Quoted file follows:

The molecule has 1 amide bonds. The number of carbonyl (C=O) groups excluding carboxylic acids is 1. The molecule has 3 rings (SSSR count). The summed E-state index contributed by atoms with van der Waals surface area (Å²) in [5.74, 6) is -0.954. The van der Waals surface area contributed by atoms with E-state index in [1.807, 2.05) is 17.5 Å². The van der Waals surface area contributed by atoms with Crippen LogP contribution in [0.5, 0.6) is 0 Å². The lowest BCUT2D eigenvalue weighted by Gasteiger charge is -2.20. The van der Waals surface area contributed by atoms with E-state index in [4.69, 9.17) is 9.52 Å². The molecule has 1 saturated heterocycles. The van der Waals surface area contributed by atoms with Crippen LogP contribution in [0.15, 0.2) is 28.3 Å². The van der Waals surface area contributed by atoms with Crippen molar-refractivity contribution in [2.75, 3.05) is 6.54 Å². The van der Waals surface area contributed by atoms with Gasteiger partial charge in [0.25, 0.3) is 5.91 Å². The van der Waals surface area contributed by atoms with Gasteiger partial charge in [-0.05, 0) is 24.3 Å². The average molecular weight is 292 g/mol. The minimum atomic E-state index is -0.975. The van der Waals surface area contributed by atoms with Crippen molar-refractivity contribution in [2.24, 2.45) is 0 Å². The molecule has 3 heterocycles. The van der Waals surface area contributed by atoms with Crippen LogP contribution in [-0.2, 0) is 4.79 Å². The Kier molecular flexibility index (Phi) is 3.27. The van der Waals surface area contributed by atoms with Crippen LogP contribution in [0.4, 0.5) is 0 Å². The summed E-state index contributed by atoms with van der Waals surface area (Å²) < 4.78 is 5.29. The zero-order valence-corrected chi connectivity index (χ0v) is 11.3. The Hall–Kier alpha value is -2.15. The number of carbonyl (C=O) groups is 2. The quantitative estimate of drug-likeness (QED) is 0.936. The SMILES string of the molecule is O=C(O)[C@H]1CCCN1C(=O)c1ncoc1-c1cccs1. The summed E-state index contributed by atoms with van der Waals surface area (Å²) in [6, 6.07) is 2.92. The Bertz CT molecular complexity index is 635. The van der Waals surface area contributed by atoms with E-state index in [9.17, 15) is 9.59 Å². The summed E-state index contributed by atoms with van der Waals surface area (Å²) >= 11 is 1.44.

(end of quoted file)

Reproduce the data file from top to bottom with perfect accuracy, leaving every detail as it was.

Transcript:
The molecule has 1 amide bonds. The number of carbonyl (C=O) groups excluding carboxylic acids is 1. The molecule has 3 rings (SSSR count). The summed E-state index contributed by atoms with van der Waals surface area (Å²) in [5.74, 6) is -0.954. The van der Waals surface area contributed by atoms with E-state index in [1.807, 2.05) is 17.5 Å². The van der Waals surface area contributed by atoms with Crippen LogP contribution in [0.5, 0.6) is 0 Å². The lowest BCUT2D eigenvalue weighted by Gasteiger charge is -2.20. The van der Waals surface area contributed by atoms with E-state index in [4.69, 9.17) is 9.52 Å². The molecule has 1 saturated heterocycles. The van der Waals surface area contributed by atoms with Crippen LogP contribution in [0.15, 0.2) is 28.3 Å². The van der Waals surface area contributed by atoms with Crippen molar-refractivity contribution in [2.75, 3.05) is 6.54 Å². The van der Waals surface area contributed by atoms with Gasteiger partial charge in [0.25, 0.3) is 5.91 Å². The van der Waals surface area contributed by atoms with Gasteiger partial charge in [-0.05, 0) is 24.3 Å². The average molecular weight is 292 g/mol. The minimum atomic E-state index is -0.975. The van der Waals surface area contributed by atoms with Crippen molar-refractivity contribution in [2.24, 2.45) is 0 Å². The molecule has 3 heterocycles. The van der Waals surface area contributed by atoms with Crippen LogP contribution in [-0.2, 0) is 4.79 Å². The Kier molecular flexibility index (Phi) is 3.27. The van der Waals surface area contributed by atoms with Crippen LogP contribution in [0.4, 0.5) is 0 Å². The summed E-state index contributed by atoms with van der Waals surface area (Å²) < 4.78 is 5.29. The zero-order valence-corrected chi connectivity index (χ0v) is 11.3. The Hall–Kier alpha value is -2.15. The number of carbonyl (C=O) groups is 2. The quantitative estimate of drug-likeness (QED) is 0.936. The SMILES string of the molecule is O=C(O)[C@H]1CCCN1C(=O)c1ncoc1-c1cccs1. The summed E-state index contributed by atoms with van der Waals surface area (Å²) in [6, 6.07) is 2.92. The Bertz CT molecular complexity index is 635. The van der Waals surface area contributed by atoms with E-state index in [9.17, 15) is 9.59 Å². The summed E-state index contributed by atoms with van der Waals surface area (Å²) >= 11 is 1.44.